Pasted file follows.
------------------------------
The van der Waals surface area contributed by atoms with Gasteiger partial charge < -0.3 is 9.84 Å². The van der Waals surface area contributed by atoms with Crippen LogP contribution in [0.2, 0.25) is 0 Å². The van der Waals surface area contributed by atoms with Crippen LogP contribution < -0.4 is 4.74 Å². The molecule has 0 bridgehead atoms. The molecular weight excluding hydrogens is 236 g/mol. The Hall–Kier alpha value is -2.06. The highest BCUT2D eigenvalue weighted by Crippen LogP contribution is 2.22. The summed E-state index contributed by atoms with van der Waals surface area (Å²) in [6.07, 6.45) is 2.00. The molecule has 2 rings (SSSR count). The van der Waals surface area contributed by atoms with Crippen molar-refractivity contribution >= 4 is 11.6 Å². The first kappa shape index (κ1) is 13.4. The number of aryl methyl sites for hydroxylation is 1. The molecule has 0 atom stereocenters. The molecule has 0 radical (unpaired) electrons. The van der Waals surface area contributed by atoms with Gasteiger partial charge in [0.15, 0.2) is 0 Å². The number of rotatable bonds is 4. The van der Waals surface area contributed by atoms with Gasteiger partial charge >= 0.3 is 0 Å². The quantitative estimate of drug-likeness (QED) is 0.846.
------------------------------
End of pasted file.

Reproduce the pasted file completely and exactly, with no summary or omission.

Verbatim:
The van der Waals surface area contributed by atoms with Gasteiger partial charge < -0.3 is 9.84 Å². The van der Waals surface area contributed by atoms with Crippen LogP contribution in [0.2, 0.25) is 0 Å². The van der Waals surface area contributed by atoms with Crippen LogP contribution < -0.4 is 4.74 Å². The molecule has 0 bridgehead atoms. The molecular weight excluding hydrogens is 236 g/mol. The Hall–Kier alpha value is -2.06. The highest BCUT2D eigenvalue weighted by Crippen LogP contribution is 2.22. The summed E-state index contributed by atoms with van der Waals surface area (Å²) in [6.07, 6.45) is 2.00. The molecule has 2 rings (SSSR count). The van der Waals surface area contributed by atoms with Crippen molar-refractivity contribution >= 4 is 11.6 Å². The first kappa shape index (κ1) is 13.4. The number of aryl methyl sites for hydroxylation is 1. The molecule has 0 atom stereocenters. The molecule has 0 radical (unpaired) electrons. The van der Waals surface area contributed by atoms with Gasteiger partial charge in [0.15, 0.2) is 0 Å². The number of rotatable bonds is 4. The van der Waals surface area contributed by atoms with Gasteiger partial charge >= 0.3 is 0 Å². The quantitative estimate of drug-likeness (QED) is 0.846.